23 inches. Male and female identical in appearance. Multiphase species with individuals with white feathers or grey plumage. White egrets are more common in the Tuamotu where the sand is clear while the grey egrets dominate the volcanic islands, where they hunt on black sand beaches and mudflats. It is a large wading bird with yellow legs. Its beak is strong and straight and its colour varies from black to pink. Its very characteristic long neck is folded in flight and sometimes at rest. Its silhouette can then be confused in Tahiti with that of the Striated Heron (Green-backed Heron), Butorides striatus, whose neck is very short.
Category: Large range Waterbirds
Can be found everywhere in French Polynesia but also from India to New Zealand, Fiji and Micronesia.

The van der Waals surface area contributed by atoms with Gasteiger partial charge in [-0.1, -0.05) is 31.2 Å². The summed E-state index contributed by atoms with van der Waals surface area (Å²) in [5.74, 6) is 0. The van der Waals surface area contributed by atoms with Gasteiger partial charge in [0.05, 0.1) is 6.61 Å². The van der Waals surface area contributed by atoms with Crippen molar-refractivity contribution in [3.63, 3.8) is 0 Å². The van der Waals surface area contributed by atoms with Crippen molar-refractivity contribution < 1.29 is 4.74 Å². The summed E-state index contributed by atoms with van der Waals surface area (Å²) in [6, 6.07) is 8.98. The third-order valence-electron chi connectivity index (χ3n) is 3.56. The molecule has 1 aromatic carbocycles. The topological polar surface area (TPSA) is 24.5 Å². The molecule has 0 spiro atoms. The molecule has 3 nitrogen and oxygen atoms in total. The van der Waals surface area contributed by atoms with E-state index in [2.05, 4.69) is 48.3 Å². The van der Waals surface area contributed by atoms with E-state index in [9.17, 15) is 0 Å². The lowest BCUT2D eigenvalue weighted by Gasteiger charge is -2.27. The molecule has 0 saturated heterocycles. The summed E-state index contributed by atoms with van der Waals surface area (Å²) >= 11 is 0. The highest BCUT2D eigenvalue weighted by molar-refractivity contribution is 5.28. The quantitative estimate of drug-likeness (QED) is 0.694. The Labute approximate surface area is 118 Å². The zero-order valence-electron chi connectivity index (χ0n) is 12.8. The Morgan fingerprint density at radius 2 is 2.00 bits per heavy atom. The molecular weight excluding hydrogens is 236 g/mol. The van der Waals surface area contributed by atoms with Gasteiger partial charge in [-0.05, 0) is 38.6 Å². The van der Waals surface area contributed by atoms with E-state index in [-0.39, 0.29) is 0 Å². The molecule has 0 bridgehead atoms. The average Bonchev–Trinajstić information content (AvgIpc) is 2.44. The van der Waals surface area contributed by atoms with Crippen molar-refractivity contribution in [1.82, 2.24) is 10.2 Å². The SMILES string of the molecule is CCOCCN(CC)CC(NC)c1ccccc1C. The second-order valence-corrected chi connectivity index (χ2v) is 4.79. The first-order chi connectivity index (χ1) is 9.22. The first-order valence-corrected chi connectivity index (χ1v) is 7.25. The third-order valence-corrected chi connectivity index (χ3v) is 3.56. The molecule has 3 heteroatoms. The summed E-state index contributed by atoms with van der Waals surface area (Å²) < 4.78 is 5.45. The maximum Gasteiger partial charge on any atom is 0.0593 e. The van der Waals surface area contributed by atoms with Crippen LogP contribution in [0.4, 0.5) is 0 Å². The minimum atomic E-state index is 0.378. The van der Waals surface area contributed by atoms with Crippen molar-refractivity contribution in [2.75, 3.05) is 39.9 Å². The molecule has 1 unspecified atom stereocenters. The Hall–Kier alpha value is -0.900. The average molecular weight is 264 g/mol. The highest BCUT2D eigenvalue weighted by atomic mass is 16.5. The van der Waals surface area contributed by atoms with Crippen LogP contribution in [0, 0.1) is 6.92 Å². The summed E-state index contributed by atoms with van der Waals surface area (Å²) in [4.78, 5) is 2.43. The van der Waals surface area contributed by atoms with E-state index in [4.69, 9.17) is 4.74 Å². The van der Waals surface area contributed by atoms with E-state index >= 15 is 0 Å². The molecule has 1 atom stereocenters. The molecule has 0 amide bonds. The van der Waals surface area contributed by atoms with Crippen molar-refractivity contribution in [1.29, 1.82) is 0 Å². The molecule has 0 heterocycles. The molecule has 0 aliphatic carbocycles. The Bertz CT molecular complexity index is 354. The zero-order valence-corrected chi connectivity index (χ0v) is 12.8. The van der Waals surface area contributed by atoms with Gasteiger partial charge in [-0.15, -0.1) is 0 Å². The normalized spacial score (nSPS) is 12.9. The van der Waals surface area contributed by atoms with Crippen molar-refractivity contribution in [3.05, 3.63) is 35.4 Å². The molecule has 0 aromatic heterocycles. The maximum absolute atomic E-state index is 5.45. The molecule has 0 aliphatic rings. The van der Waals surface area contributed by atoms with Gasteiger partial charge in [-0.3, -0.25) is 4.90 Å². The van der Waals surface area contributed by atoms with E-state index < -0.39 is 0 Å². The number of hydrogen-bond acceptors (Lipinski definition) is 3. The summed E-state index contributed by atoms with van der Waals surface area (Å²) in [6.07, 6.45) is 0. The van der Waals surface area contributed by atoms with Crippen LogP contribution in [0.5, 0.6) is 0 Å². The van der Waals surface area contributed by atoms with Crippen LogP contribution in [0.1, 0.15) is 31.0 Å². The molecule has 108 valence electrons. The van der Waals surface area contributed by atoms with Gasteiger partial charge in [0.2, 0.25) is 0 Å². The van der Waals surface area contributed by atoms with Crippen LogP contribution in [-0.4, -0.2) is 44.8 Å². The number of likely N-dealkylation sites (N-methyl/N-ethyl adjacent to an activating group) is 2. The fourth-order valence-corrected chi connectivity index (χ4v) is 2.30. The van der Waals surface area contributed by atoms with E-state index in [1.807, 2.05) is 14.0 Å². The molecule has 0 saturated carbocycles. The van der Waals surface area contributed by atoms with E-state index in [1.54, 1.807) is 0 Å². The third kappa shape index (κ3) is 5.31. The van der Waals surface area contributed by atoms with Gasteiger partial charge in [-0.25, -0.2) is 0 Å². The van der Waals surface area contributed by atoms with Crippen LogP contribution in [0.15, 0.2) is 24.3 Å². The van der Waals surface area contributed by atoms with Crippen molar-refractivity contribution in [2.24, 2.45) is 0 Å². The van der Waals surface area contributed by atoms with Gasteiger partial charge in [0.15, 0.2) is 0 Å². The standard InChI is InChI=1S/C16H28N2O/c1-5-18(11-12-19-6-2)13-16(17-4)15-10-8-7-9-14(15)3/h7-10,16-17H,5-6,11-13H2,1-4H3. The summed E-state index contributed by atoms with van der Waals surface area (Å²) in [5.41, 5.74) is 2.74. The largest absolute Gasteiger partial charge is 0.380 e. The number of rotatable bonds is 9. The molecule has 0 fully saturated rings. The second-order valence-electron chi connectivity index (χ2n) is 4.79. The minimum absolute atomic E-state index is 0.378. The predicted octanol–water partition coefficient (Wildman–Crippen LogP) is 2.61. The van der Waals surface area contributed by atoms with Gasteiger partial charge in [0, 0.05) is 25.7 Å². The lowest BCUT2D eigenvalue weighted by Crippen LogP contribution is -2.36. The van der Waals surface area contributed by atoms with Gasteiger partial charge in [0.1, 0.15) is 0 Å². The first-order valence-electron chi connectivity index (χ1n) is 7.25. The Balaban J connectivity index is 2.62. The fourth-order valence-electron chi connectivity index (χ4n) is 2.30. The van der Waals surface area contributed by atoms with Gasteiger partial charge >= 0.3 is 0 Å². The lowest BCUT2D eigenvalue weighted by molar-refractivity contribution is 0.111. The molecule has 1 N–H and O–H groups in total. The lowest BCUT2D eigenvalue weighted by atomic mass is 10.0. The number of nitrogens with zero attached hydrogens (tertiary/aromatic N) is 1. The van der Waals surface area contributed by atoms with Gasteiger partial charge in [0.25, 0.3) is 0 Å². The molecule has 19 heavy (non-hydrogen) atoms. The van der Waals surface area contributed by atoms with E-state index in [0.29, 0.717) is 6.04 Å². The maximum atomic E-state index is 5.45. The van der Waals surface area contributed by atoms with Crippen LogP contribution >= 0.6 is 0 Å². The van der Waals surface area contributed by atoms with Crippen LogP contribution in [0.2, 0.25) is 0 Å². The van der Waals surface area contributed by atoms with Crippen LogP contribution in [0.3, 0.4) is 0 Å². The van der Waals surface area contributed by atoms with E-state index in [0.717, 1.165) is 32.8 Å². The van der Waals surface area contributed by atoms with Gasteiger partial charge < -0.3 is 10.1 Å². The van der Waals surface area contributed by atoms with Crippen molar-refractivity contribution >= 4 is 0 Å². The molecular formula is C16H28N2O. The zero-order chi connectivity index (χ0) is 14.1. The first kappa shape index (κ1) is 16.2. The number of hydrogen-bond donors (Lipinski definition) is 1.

Makes a guttural “croak» when disturbed and flees or on arrival at the nest.
To listen the Pacific Reef-egret:
Small fishes, crustaceans, insects and lizards.
Nests all year in trees and bushes, cliff cavities, sometimes on the ground in colonies of a dozen of individuals. Nests are 12 inches in diameter. They are often used from one year to another after a new supply of materials. Both sexes nurse 2-3 light blue eggs of 2 by 1.3 inches. The reproduction was studied in New Zealand where Incubation lasts 25-27 days. The young leave the nest 5-6 weeks after hatching.
Original text by Caroline BLANVILLAIN – Supplements and update by various members of the SOP Manu.
Scientific Name: Egretta sacra (Gmelin, 1789)
Otu’u – ‘otu’u (Society and Austral) – kotuku (Tuamotu) – matuku – matu’u (Marquesas)
Non threatened species and abundant in French Polynesia.
The species is classified as “Least Concern” (LC) on the IUCN Red List.